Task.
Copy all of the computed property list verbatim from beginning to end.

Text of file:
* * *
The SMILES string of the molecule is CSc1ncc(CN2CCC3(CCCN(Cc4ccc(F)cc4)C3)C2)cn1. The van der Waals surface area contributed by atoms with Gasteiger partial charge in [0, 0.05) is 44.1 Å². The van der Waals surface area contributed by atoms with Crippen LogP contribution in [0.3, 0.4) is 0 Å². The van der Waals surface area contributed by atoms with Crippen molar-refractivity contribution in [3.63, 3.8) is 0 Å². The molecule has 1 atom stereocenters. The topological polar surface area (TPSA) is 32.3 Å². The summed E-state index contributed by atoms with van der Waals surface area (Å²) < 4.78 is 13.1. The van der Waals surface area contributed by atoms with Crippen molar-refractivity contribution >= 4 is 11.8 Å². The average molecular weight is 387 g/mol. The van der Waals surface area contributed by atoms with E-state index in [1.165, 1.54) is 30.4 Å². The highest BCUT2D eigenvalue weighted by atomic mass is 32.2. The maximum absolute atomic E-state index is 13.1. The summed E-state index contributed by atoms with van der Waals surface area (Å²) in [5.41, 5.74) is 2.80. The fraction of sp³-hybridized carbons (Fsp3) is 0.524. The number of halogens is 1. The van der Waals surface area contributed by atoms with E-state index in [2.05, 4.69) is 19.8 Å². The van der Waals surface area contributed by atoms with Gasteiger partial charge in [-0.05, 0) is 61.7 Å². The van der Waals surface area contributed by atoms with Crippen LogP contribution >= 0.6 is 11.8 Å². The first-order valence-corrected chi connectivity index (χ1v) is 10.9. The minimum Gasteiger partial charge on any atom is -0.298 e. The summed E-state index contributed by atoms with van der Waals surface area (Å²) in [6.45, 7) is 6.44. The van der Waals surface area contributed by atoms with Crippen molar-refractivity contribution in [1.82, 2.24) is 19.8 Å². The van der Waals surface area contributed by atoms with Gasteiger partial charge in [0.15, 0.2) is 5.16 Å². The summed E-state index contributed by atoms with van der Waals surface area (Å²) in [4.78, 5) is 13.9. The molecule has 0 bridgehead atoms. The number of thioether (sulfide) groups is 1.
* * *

The SMILES string of the molecule is CSc1ncc(CN2CCC3(CCCN(Cc4ccc(F)cc4)C3)C2)cn1. The van der Waals surface area contributed by atoms with Gasteiger partial charge in [0, 0.05) is 44.1 Å². The van der Waals surface area contributed by atoms with Crippen LogP contribution in [0.3, 0.4) is 0 Å². The van der Waals surface area contributed by atoms with Crippen molar-refractivity contribution in [3.63, 3.8) is 0 Å². The molecule has 1 atom stereocenters. The topological polar surface area (TPSA) is 32.3 Å². The summed E-state index contributed by atoms with van der Waals surface area (Å²) < 4.78 is 13.1. The van der Waals surface area contributed by atoms with Crippen molar-refractivity contribution >= 4 is 11.8 Å². The average molecular weight is 387 g/mol. The van der Waals surface area contributed by atoms with E-state index in [1.165, 1.54) is 30.4 Å². The highest BCUT2D eigenvalue weighted by atomic mass is 32.2. The maximum absolute atomic E-state index is 13.1. The summed E-state index contributed by atoms with van der Waals surface area (Å²) in [5.41, 5.74) is 2.80. The fraction of sp³-hybridized carbons (Fsp3) is 0.524. The number of halogens is 1. The van der Waals surface area contributed by atoms with E-state index in [2.05, 4.69) is 19.8 Å². The van der Waals surface area contributed by atoms with Gasteiger partial charge in [-0.05, 0) is 61.7 Å². The van der Waals surface area contributed by atoms with Crippen LogP contribution >= 0.6 is 11.8 Å². The first-order valence-corrected chi connectivity index (χ1v) is 10.9. The minimum Gasteiger partial charge on any atom is -0.298 e. The summed E-state index contributed by atoms with van der Waals surface area (Å²) in [6.45, 7) is 6.44. The van der Waals surface area contributed by atoms with Crippen molar-refractivity contribution in [1.82, 2.24) is 19.8 Å². The van der Waals surface area contributed by atoms with Gasteiger partial charge in [0.15, 0.2) is 5.16 Å². The summed E-state index contributed by atoms with van der Waals surface area (Å²) in [4.78, 5) is 13.9. The molecule has 0 bridgehead atoms. The number of thioether (sulfide) groups is 1.